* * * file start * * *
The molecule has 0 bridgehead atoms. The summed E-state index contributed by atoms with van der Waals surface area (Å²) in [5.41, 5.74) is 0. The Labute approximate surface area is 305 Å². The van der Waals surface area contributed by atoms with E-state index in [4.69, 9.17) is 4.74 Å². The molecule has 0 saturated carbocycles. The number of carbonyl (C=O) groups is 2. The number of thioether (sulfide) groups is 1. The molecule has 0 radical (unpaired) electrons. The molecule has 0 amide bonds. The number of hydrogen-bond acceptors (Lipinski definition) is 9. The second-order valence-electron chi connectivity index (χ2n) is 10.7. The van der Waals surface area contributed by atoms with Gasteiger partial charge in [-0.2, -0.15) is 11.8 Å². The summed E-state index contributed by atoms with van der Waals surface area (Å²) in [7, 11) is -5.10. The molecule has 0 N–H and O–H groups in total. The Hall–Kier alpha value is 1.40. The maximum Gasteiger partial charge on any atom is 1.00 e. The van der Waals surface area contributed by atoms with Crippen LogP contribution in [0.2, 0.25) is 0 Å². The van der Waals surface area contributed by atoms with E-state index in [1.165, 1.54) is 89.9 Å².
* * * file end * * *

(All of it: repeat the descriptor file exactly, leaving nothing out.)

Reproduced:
The molecule has 0 bridgehead atoms. The summed E-state index contributed by atoms with van der Waals surface area (Å²) in [5.41, 5.74) is 0. The Labute approximate surface area is 305 Å². The van der Waals surface area contributed by atoms with E-state index in [4.69, 9.17) is 4.74 Å². The molecule has 0 saturated carbocycles. The number of carbonyl (C=O) groups is 2. The number of thioether (sulfide) groups is 1. The molecule has 0 radical (unpaired) electrons. The molecule has 0 amide bonds. The number of hydrogen-bond acceptors (Lipinski definition) is 9. The second-order valence-electron chi connectivity index (χ2n) is 10.7. The van der Waals surface area contributed by atoms with Gasteiger partial charge in [-0.2, -0.15) is 11.8 Å². The summed E-state index contributed by atoms with van der Waals surface area (Å²) in [7, 11) is -5.10. The molecule has 0 N–H and O–H groups in total. The Hall–Kier alpha value is 1.40. The maximum Gasteiger partial charge on any atom is 1.00 e. The van der Waals surface area contributed by atoms with Crippen LogP contribution in [0.2, 0.25) is 0 Å². The van der Waals surface area contributed by atoms with E-state index in [1.165, 1.54) is 89.9 Å².